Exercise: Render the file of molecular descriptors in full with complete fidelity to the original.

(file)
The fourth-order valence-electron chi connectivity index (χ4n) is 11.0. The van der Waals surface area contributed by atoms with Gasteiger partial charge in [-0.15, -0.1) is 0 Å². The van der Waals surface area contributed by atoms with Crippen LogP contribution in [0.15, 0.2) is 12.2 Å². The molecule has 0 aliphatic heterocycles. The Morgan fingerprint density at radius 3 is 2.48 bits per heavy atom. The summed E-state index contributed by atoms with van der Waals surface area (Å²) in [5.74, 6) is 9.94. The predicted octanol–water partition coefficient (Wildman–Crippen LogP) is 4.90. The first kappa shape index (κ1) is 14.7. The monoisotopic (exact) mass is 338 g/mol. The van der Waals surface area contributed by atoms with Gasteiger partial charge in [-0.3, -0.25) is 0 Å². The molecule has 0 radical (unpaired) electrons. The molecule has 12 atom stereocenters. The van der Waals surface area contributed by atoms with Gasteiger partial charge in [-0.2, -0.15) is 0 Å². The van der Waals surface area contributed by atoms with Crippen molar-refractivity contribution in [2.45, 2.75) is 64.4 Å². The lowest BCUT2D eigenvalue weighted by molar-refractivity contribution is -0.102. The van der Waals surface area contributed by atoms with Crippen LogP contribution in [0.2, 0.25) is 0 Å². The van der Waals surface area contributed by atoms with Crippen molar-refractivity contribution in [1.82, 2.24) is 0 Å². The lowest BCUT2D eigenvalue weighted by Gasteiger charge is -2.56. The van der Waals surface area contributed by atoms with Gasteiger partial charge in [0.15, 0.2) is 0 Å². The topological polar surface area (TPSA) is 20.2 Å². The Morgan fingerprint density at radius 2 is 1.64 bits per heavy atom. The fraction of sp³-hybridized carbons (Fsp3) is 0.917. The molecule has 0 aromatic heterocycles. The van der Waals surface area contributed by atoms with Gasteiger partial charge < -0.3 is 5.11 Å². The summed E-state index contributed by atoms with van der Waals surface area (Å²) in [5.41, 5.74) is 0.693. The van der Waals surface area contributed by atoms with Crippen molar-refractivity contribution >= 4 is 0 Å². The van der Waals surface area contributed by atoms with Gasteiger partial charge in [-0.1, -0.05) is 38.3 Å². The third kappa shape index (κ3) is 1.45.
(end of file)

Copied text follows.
The fourth-order valence-electron chi connectivity index (χ4n) is 11.0. The van der Waals surface area contributed by atoms with Gasteiger partial charge in [-0.15, -0.1) is 0 Å². The van der Waals surface area contributed by atoms with Crippen LogP contribution in [0.15, 0.2) is 12.2 Å². The molecule has 0 aliphatic heterocycles. The Morgan fingerprint density at radius 3 is 2.48 bits per heavy atom. The summed E-state index contributed by atoms with van der Waals surface area (Å²) in [5.74, 6) is 9.94. The predicted octanol–water partition coefficient (Wildman–Crippen LogP) is 4.90. The first kappa shape index (κ1) is 14.7. The monoisotopic (exact) mass is 338 g/mol. The van der Waals surface area contributed by atoms with Gasteiger partial charge in [-0.3, -0.25) is 0 Å². The molecule has 0 radical (unpaired) electrons. The molecule has 12 atom stereocenters. The van der Waals surface area contributed by atoms with Gasteiger partial charge in [-0.2, -0.15) is 0 Å². The van der Waals surface area contributed by atoms with Crippen molar-refractivity contribution in [2.45, 2.75) is 64.4 Å². The lowest BCUT2D eigenvalue weighted by molar-refractivity contribution is -0.102. The van der Waals surface area contributed by atoms with Crippen LogP contribution in [0.2, 0.25) is 0 Å². The van der Waals surface area contributed by atoms with Crippen molar-refractivity contribution in [1.82, 2.24) is 0 Å². The lowest BCUT2D eigenvalue weighted by Gasteiger charge is -2.56. The van der Waals surface area contributed by atoms with Gasteiger partial charge in [0.15, 0.2) is 0 Å². The topological polar surface area (TPSA) is 20.2 Å². The Morgan fingerprint density at radius 2 is 1.64 bits per heavy atom. The fraction of sp³-hybridized carbons (Fsp3) is 0.917. The molecule has 0 aromatic heterocycles. The van der Waals surface area contributed by atoms with Gasteiger partial charge < -0.3 is 5.11 Å². The summed E-state index contributed by atoms with van der Waals surface area (Å²) in [5.41, 5.74) is 0.693. The van der Waals surface area contributed by atoms with Crippen molar-refractivity contribution >= 4 is 0 Å². The van der Waals surface area contributed by atoms with Gasteiger partial charge in [-0.1, -0.05) is 38.3 Å². The third kappa shape index (κ3) is 1.45.